‘Detox’ bath to undo COVID vaccines debunked, doctor distances herself from allegations

Medical experts are scrubbing away at a TikTok video featuring a Georgia doctor who allegedly, and maybe unwittingly, confused some people into believing COVID vaccines could be removed from a person’s system with a “Detox the Vaxx” bath consisting of baking soda, Epsom salt and Borax.

That doctor came clean Tuesday to tell her side of the story.

NBC News reported Friday that Dr. Carrie Madej made her comments during an address where she recommends baking soda to deal with “radiation,” Epsom salt for “poisons,” and Borax to clean out “nanotechnologies.”

“When Madej talks about ‘nanotechnologies,’ she’s referencing the ‘liquefied computing systems’ she falsely believes are in the vaccines,” reporter Ben Collins tweeted.

While nanoparticles are described by Reuters as “tiny lipid droplets that transport and protect the vaccine component,” some conspiracy theorists have falsely suggested such nanotechnologies could be robotic devices planted inside people.

Collins included a very short video of Madej recommending the aforementioned bath treatment, though she doesn’t mention COVID vaccines in that clip. It’s unclear who shot the original video, which is labeled “Detox the Vaxx.”

On Tuesday, Madej said her statements were taken out of context.

“For the record — I have never stated that I can detox anyone from the current jabs. The (mainstream media) has never contacted me and they are twisting my words to fit their narrative,” says a message on CarrieMadej.com. “I give people ideas on how to detox from poisons that we are all exposed to from our environment. The detox was never specific for a jab or vaccine and I have always advised not to take the jabs since they are experimental and no one knows how to detox from them.”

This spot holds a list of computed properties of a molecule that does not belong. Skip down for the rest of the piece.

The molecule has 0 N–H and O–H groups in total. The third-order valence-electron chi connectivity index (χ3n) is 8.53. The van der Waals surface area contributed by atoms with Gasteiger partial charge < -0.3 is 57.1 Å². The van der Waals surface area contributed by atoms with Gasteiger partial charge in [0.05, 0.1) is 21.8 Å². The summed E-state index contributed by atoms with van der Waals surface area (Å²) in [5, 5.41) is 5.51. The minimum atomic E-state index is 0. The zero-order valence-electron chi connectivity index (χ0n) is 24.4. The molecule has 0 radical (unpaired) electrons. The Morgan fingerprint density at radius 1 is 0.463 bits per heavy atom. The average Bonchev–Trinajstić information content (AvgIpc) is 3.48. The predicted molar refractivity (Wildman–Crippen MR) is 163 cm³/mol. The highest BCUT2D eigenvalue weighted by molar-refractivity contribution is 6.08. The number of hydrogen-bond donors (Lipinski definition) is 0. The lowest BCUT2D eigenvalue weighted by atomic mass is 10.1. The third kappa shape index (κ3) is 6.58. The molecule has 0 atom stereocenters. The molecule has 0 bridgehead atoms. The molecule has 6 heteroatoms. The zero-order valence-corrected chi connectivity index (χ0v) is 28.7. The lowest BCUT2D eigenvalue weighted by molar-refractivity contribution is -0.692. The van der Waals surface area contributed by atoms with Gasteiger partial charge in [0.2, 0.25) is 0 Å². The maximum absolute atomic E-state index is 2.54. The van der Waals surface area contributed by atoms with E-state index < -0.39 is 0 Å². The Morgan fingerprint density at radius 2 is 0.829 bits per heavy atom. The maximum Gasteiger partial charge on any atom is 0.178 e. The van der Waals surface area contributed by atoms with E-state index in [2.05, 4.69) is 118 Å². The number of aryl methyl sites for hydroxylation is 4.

Johns Hopkins Medicine reports “the three COVID-19 vaccines authorized for use in the U.S. are safe and effective in helping prevent serious disease or death due to the coronavirus.” A Reuters fact-check said COVID vaccines have been thoroughly tested and are not considered “experimental.”

Madej’s Twitter account has been suspended and the outlandish video was reportedly pulled from TikTok last month, but the misinformation continues to spread. Salon.com reports “imitators” have been inspired by the notion of detoxing away vaccines. According to an NBC report, some people may see the scientifically impossible notion of washing out the vaccine as an answer to federal or workplace inoculation mandates.

The bathwater brew the doctor recommends appears to be a questionable concoction at any rate. WebMD warns that in powder form, Borax can irritate a person’s skin. The site describes Borax as a household cleaning agent that “can be harmful if swallowed, particularly for children.”

Dr. Carrie Madej said her words were taken out of context.
Dr. Carrie Madej said her words were taken out of context. (Handout)

Numerous news agencies moved to mitigate the possible misconceptions linked to Madej’s statements. NBC News spoke to University of Saskatchewan in Canada virologist Angela Rasmussen who said vaccines are not reversible.

“Once you’re injected, the lifesaving vaccination process has already begun,” Rasmussen explained. “You can’t unring a bell. It’s just not physically possible.”

Kansas University health systems medical director infection and control Dana Hawkinson similarly told the Kansas City Star “This is nothing that is supported by science or data or anything of that nature.”

Investigative blogger Peter Heimlich posted a letter online calling for the Georgia Composite Medical Board to investigate Madej’s claims and recommended a mental health evaluation of the doctor. Madej made headlines in June 2020 after posting a video on YouTube in which the osteopath claimed “The COVID-19 vaccines are designed to make us into genetically modified organisms.”

More than 300,000 people watched that video, according to the BBC, which reports that Madej warned vaccines would “hook us all up to an artificial intelligence interface.”

Madej has more than 40,000 followers on TikTok. The doc says on her website that she’s “Practicing The Truth in Jesus Through Medicine.”

A video on her site addressing “Transhumanism” features Madej referring to “these injections they falsely call vaccines,” speaking about “nanobots” and suggesting technology could be exploited to turn humans into hybrids if left unchecked.

“People get scared of the word ‘apocalypse,’ but we shouldn’t,” she said.

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